How Can Health Care Providers Answer Questions about Sex?

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Dr. Myrtle,

As a health care provider, sex seems like a pretty confusing topic - I get bombarded with different information from all sides every day, and I don’t know how to answer these questions. Why did I learn more in school about filling out insurance forms than I did about sex?


Dr. Myrtle,

Why is it that I can't get answers to the MOST BASIC sexuality questions from my health care provider? They make me feel like an idiot for asking, and the stuff I'm asking about seems so basic. What's up?


Healthy sexuality is a topic missing from most health care provider’s education, which means that health care providers aren't receiving the basic fundamentals of almost all aspects of sexual health. We do get education on sexual dysfunction to some extent, but it's hard to see "normal" when you are trained to see abnormal. People trained in the allopathic medical system are also trained to treat with pharmaceutical medications. Considering that sexual health issues are often not completely addressed with medications alone, what do you do when your prescriptive powers aren't useful?  Most health care providers just don't ask questions to something they don't have the resources (or the time) to address. Some providers, unfortunately, make people feel uncomfortable because THEY are uncomfortable with the topic because their education just hasn't prepared them very well.

What to do.

Sexuality is a topic that can be understood within a basic framework that allows people to be individuals, and relies on general principles. For example, for healthy sexual capacity:

  • sexual structures,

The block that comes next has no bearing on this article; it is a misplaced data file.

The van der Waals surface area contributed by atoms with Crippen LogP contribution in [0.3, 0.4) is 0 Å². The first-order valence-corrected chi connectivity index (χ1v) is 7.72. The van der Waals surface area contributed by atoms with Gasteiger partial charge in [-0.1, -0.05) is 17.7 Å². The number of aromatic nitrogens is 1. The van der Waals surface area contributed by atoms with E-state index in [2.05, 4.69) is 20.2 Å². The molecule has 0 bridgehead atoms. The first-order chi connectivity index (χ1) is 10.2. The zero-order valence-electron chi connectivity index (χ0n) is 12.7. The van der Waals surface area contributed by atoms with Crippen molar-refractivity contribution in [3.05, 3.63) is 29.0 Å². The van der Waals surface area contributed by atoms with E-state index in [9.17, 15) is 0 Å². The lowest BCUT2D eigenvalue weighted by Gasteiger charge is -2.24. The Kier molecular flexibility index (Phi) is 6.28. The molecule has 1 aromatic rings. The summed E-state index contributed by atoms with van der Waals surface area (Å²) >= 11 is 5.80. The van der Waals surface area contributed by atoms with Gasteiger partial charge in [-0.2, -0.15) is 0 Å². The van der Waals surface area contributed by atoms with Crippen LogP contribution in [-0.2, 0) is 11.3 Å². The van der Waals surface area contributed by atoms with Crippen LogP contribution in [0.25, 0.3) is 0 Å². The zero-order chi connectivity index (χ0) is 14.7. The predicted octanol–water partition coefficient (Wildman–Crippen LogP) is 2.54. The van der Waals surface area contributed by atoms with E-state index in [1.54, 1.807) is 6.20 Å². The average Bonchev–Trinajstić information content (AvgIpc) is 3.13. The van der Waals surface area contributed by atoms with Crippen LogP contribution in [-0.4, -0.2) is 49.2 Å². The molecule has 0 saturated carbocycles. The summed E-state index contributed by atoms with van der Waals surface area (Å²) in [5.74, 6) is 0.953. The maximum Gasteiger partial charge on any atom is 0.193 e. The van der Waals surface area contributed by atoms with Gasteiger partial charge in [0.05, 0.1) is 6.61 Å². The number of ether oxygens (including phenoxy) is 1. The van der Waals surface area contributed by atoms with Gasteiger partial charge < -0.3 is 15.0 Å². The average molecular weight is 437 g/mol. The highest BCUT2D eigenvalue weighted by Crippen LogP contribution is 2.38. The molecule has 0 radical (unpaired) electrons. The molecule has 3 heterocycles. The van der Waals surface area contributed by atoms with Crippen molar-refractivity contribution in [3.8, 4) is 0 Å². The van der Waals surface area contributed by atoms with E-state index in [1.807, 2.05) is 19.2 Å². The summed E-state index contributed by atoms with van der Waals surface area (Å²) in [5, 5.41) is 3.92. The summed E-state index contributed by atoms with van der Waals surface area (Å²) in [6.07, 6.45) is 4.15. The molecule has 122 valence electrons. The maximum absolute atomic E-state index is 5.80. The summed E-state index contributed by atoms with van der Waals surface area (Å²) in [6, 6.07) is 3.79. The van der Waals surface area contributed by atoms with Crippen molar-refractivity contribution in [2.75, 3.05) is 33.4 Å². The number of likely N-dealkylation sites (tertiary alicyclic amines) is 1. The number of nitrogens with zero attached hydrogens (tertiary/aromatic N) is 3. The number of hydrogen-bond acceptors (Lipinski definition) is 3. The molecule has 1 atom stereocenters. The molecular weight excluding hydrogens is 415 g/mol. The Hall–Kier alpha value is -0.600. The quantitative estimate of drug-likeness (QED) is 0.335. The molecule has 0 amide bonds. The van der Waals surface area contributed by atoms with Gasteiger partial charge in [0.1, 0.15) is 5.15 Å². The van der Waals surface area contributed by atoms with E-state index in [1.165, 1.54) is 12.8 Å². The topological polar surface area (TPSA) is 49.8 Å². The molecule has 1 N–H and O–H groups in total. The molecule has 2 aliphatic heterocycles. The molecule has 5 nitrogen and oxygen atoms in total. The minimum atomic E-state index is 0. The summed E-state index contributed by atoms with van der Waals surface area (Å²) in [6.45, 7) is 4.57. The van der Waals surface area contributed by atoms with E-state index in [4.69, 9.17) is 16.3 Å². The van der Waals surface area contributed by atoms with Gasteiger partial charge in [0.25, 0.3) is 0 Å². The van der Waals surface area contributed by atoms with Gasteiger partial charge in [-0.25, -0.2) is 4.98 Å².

• blood vessels,
  • nerves and mind, and
  • blood flow

all have to be healthy for normal sexual capacity. Anything that hurts the heart or brain is going to hurt sexual function too, because the body doesn't separate one from the other. A culture might have problems with sex, but the body shouldn't.

No matter whether you are a consumer or a provider, there are some basic things that you can do to begin to build your understanding of the vast topic of sexuality.

  • First, learn about what sexual pleasure, sexual reproduction, and sexual health is.
  • Next, learn what body parts function in sexual arousal and function. Where are they? How do they work together? What are their names?
  • Next, look into how the body works. Don't just take my word for it: we know quite a bit about how sexual arousal, sexual engorgement and sexual pleasure work. We also have quite a bit of data on how to keep the body healthy, and what things to avoid to hurt overall health, and sexual health.
  • Really consider some of the different ways to think about libido/sexual interest, sexual arousal (from both a cognitive and physical point of view), and what makes satisfaction a reality?
  • Last, as a health care provider, consider that someone might be relaying concern even though their sexual health status is fine. This often occurs because they:
    1. lack information about their personal anatomy,
    2. lack information about how their anatomy and/or sexuality works,
    3. don’t know how to effectively stimulate themselves and/or others, and/or
    4. don’t have any place to gather accurate information about sexuality.

As a health care provider, you might be blocked from looking up things on any site (including ours) that includes factual information about sexuality on your work computer. Ask your IT administrator for permission to view sites that are clinically relevant for your practice. Begin your homework as soon as you can.

Good Luck,

Dr. Myrtle